When I wrote this blog, I was hoping there would be more gambling. So says Mr. NCR Trooper.
Likewise, when I played Fallout: New Vegas, I was hoping there wouldn't be crazy amounts of dialog repetition. But alas, I guess I was expecting too much. Nevertheless, strange dialog repetition is a very minor issue when compared to some of the game's more egregious and flagrant issues, which I'll address soon enough. Still, New Vegas is quite an entertaining game, which pleases me and disappoints me at the same time. Shouldn't broken games be looked down upon? I guess New Vegas is a sort of special exception. It still has that addictive open-world gameplay we've come to expect, and it's surprisingly easy to look past the numerous flaws that it does have to have a grand ol' time searching through busted houses, taking all of the junk inside, and then selling it all for bottle caps.
But this isn't about what makes New Vegas a game worth playing. Rather, I want to take a look at the things that keep New Vegas from truly being better than Fallout 3. The things that drag down the experience in some parts, but aren't game-breaking enough to ruin the entire experience.
The Mojave Wasteland [& The Things It Makes Us Wish For]Read a review for New Vegas and you are almost certain to see the reviewer lamenting the large amount of bugs and glitches that occur at random during the game. However, you are less likely to read about the absolutely ridiculous use of invisible walls, which is one of my biggest issues with the game.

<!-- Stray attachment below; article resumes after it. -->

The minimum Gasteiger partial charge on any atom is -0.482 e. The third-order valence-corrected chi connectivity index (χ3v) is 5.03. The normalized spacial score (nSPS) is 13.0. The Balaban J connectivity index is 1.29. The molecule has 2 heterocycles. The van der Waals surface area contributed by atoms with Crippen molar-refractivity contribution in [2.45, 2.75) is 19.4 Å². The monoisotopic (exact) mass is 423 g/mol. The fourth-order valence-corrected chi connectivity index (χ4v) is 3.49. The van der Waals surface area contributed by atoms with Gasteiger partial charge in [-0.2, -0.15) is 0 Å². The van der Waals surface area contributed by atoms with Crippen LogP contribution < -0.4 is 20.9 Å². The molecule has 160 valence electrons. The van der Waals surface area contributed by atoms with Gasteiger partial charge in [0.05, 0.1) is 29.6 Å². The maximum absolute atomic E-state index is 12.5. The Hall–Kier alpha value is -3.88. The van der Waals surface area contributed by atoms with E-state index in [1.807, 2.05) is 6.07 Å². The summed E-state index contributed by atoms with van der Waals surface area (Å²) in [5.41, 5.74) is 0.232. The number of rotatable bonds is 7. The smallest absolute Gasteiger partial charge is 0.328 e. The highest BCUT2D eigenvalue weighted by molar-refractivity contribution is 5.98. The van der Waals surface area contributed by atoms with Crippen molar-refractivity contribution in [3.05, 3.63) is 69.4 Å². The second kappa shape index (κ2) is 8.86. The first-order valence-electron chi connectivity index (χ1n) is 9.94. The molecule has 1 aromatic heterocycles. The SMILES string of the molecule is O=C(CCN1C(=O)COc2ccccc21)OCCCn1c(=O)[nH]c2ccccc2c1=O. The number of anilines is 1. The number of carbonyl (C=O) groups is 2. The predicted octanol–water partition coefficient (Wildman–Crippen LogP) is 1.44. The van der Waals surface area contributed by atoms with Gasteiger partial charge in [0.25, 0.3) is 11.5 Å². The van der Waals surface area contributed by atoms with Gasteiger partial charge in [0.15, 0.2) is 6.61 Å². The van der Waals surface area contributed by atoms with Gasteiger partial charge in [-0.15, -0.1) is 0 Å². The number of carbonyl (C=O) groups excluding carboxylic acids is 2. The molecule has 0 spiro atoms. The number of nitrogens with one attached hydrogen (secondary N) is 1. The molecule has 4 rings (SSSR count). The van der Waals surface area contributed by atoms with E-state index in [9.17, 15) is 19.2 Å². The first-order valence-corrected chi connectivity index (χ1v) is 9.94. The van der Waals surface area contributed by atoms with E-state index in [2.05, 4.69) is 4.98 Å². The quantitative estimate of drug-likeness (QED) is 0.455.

The Capital Wasteland in Fallout 3 was, for the most part, relatively flat. There were certainly some areas of the region that could be considered mountainous, but for the most part there wasn't much in your way. New Vegas is basically the exact opposite; the geography is littered with cliffs, gigundus (not a word) piles of rocks, and bumpy hills. I might have accepted this change of scenery more easily if it weren't for the fact that almost all of these cliffs and hills cannot be climbed over. I cannot begin to tell you how many times I've been forced to hoof it around a seemingly small incline simply because an arbitrary barrier blocked me from getting over. There was one occasion where I needed to get to a facility that was basically located inside a ring of rocks. As I came to this wall of rocks, I managed to find a path up. I got to the point where I was on top of the pile, and I could see the facility, but an invisible wall prevented me from dropping down. Instead, I had to go back and walk all the way around until I found a road that went to the facility.
I shouldn't have to tell you that invisible walls are frustrating, but they are even more annoying in open world games like this. It's weird to say, but some parts of this game just feel strangely linear due to the layout of the geography and the stupid barriers placed all over the place that you can't see.
Ants And Cazadors Aren't The Only Bugs In This DesertNew Vegas shipped with over 200 script and quest bugs. Two hundred. That is way too much to be acceptable. But even after a patch that supposedly fixed all those, there are still some issues that you will likely run into.
I'm not even going to write a paragraph on these bugs. Instead, let's do a bullet point list of bugs I've experienced off the top of my head, shall we?